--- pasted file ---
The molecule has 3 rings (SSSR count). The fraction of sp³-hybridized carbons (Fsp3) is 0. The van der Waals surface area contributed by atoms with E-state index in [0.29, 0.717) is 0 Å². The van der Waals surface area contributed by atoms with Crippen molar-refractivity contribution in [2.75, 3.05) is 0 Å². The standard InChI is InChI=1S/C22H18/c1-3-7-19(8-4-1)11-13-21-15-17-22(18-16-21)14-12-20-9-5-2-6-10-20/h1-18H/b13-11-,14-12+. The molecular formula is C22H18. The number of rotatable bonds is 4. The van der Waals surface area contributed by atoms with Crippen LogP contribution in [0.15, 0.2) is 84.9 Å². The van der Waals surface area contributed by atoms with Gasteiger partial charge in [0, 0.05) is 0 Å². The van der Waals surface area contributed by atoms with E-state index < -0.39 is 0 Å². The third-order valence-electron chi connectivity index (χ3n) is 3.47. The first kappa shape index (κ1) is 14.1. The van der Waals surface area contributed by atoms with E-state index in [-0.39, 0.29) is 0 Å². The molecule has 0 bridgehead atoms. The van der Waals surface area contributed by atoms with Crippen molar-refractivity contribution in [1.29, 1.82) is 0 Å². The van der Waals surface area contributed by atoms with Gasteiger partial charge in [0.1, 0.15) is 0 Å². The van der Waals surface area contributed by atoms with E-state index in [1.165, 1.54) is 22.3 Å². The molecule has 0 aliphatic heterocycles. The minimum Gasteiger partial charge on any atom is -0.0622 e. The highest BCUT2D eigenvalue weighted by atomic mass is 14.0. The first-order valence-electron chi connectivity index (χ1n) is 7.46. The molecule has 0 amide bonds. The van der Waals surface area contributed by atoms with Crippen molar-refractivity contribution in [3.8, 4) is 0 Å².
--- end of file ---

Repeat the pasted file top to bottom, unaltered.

The molecule has 3 rings (SSSR count). The fraction of sp³-hybridized carbons (Fsp3) is 0. The van der Waals surface area contributed by atoms with E-state index in [0.29, 0.717) is 0 Å². The van der Waals surface area contributed by atoms with Crippen molar-refractivity contribution in [2.75, 3.05) is 0 Å². The standard InChI is InChI=1S/C22H18/c1-3-7-19(8-4-1)11-13-21-15-17-22(18-16-21)14-12-20-9-5-2-6-10-20/h1-18H/b13-11-,14-12+. The molecular formula is C22H18. The number of rotatable bonds is 4. The van der Waals surface area contributed by atoms with Crippen LogP contribution in [0.15, 0.2) is 84.9 Å². The van der Waals surface area contributed by atoms with Gasteiger partial charge in [0, 0.05) is 0 Å². The van der Waals surface area contributed by atoms with E-state index < -0.39 is 0 Å². The third-order valence-electron chi connectivity index (χ3n) is 3.47. The first kappa shape index (κ1) is 14.1. The van der Waals surface area contributed by atoms with E-state index in [-0.39, 0.29) is 0 Å². The molecule has 0 bridgehead atoms. The van der Waals surface area contributed by atoms with Crippen molar-refractivity contribution in [1.29, 1.82) is 0 Å². The van der Waals surface area contributed by atoms with Gasteiger partial charge in [0.1, 0.15) is 0 Å². The van der Waals surface area contributed by atoms with E-state index in [1.165, 1.54) is 22.3 Å². The molecule has 0 aliphatic heterocycles. The minimum Gasteiger partial charge on any atom is -0.0622 e. The highest BCUT2D eigenvalue weighted by atomic mass is 14.0. The first-order valence-electron chi connectivity index (χ1n) is 7.46. The molecule has 0 amide bonds. The van der Waals surface area contributed by atoms with Crippen molar-refractivity contribution in [3.8, 4) is 0 Å².